India said on Thursday that video conferencing software Zoom is “not a safe platform” and is joining other countries that have raised concerns about the security of an application that has become hugely popular worldwide during the coronavirus lock. US-based Zoom Video Communications Inc. has apologized for security flaws and says they are working to fix them. Issues included “Zoombombing” when uninvited users gatecrashed a video conference.
Taiwan and Germany have already curbed the use of Zoom, while Google banned the desktop version of business laptops this month. “Zoom is not a secure platform,” said the India Ministry of Interior’s Cyber Coordination Center (CyCord) in a 16-page opinion.
The government agency has also issued guidelines to prevent unauthorized users from performing malicious acts while using the tool. A Zoom spokesperson said the company was in talks with governments around the world and was “focused on providing the information they need to make informed decisions about their policies.”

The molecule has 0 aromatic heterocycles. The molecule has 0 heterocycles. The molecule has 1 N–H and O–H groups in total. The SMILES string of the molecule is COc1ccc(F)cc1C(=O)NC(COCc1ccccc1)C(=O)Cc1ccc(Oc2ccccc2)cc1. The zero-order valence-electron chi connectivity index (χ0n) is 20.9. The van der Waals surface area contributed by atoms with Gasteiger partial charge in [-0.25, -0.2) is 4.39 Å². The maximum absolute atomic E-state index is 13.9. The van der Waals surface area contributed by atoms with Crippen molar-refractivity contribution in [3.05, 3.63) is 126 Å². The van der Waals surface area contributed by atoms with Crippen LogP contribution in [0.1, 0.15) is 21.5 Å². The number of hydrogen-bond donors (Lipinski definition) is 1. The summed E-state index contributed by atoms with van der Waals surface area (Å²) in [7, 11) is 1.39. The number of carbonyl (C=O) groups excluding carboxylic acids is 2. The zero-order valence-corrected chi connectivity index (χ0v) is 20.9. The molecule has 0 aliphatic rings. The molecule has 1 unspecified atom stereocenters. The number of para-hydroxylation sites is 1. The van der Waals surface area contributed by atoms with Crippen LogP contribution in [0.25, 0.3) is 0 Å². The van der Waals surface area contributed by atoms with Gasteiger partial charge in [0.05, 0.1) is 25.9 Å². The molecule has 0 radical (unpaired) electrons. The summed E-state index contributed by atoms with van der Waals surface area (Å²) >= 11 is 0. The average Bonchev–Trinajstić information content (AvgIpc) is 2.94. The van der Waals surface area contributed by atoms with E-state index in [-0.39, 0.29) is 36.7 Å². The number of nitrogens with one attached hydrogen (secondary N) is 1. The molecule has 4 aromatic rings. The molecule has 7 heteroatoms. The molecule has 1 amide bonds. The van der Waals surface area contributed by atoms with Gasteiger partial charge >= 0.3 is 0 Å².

The company’s founder and CEO, Eric Yuan, apologized earlier this month for what he called a deficiency in “the community – and our own – privacy and security expectations.” The company devoted resources to identifying and solving the problems, he added. Zoom has boomed since the onset of the virus outbreak, as millions of people use it to stay connected while isolating themselves. In March, about 200 million people used the system every day, up from 10 million last year.
“Before Zoom’s explosive growth, there were some important cybersecurity precautions that were overlooked,” said Logan Kipp, director of cybersecurity company SiteLock. “Stronger encryption methods should have been in place from the beginning and perhaps extra attention to third-party data sharing,” he said.
Zoom’s mobile app saw a surge in downloads in India when the country enforced a nationwide blockade late last month to stem the spread of the corona virus. Even some Indian government officials have had discussions with industry executives to discuss coronavirus relief measures through Zoom. A media report this week said the Indian government advised its ministers not to use third-party software for sensitive meetings.
(This story has not been edited by staff and is automatically generated from a syndicated feed.)